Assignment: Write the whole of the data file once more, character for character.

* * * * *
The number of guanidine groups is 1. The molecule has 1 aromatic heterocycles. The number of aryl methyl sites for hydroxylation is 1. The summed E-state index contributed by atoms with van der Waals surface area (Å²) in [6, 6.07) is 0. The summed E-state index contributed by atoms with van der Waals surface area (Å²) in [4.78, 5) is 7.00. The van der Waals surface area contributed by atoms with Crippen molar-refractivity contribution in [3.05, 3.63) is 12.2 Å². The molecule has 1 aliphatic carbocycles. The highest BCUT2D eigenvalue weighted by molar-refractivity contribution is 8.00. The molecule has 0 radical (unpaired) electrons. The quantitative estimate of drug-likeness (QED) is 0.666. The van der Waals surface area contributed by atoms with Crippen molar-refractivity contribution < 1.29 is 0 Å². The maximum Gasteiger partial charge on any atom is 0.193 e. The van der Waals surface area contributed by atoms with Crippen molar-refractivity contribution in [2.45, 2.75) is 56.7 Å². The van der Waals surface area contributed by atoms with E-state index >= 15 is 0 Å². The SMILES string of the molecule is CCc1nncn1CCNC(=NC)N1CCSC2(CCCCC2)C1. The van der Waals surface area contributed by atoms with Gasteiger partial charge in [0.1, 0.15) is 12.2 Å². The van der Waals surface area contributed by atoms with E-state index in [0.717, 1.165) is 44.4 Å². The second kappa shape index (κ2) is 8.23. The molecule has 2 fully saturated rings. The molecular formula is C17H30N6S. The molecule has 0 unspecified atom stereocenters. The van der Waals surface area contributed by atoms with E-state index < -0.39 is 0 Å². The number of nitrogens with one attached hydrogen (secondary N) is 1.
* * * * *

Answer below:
The number of guanidine groups is 1. The molecule has 1 aromatic heterocycles. The number of aryl methyl sites for hydroxylation is 1. The summed E-state index contributed by atoms with van der Waals surface area (Å²) in [6, 6.07) is 0. The summed E-state index contributed by atoms with van der Waals surface area (Å²) in [4.78, 5) is 7.00. The van der Waals surface area contributed by atoms with Crippen molar-refractivity contribution in [3.05, 3.63) is 12.2 Å². The molecule has 1 aliphatic carbocycles. The highest BCUT2D eigenvalue weighted by molar-refractivity contribution is 8.00. The molecule has 0 radical (unpaired) electrons. The quantitative estimate of drug-likeness (QED) is 0.666. The van der Waals surface area contributed by atoms with Crippen molar-refractivity contribution < 1.29 is 0 Å². The maximum Gasteiger partial charge on any atom is 0.193 e. The van der Waals surface area contributed by atoms with Crippen molar-refractivity contribution in [2.45, 2.75) is 56.7 Å². The van der Waals surface area contributed by atoms with E-state index >= 15 is 0 Å². The SMILES string of the molecule is CCc1nncn1CCNC(=NC)N1CCSC2(CCCCC2)C1. The van der Waals surface area contributed by atoms with Gasteiger partial charge in [0.1, 0.15) is 12.2 Å². The van der Waals surface area contributed by atoms with E-state index in [0.717, 1.165) is 44.4 Å². The second kappa shape index (κ2) is 8.23. The molecule has 2 fully saturated rings. The molecular formula is C17H30N6S. The molecule has 0 unspecified atom stereocenters. The van der Waals surface area contributed by atoms with E-state index < -0.39 is 0 Å². The number of nitrogens with one attached hydrogen (secondary N) is 1.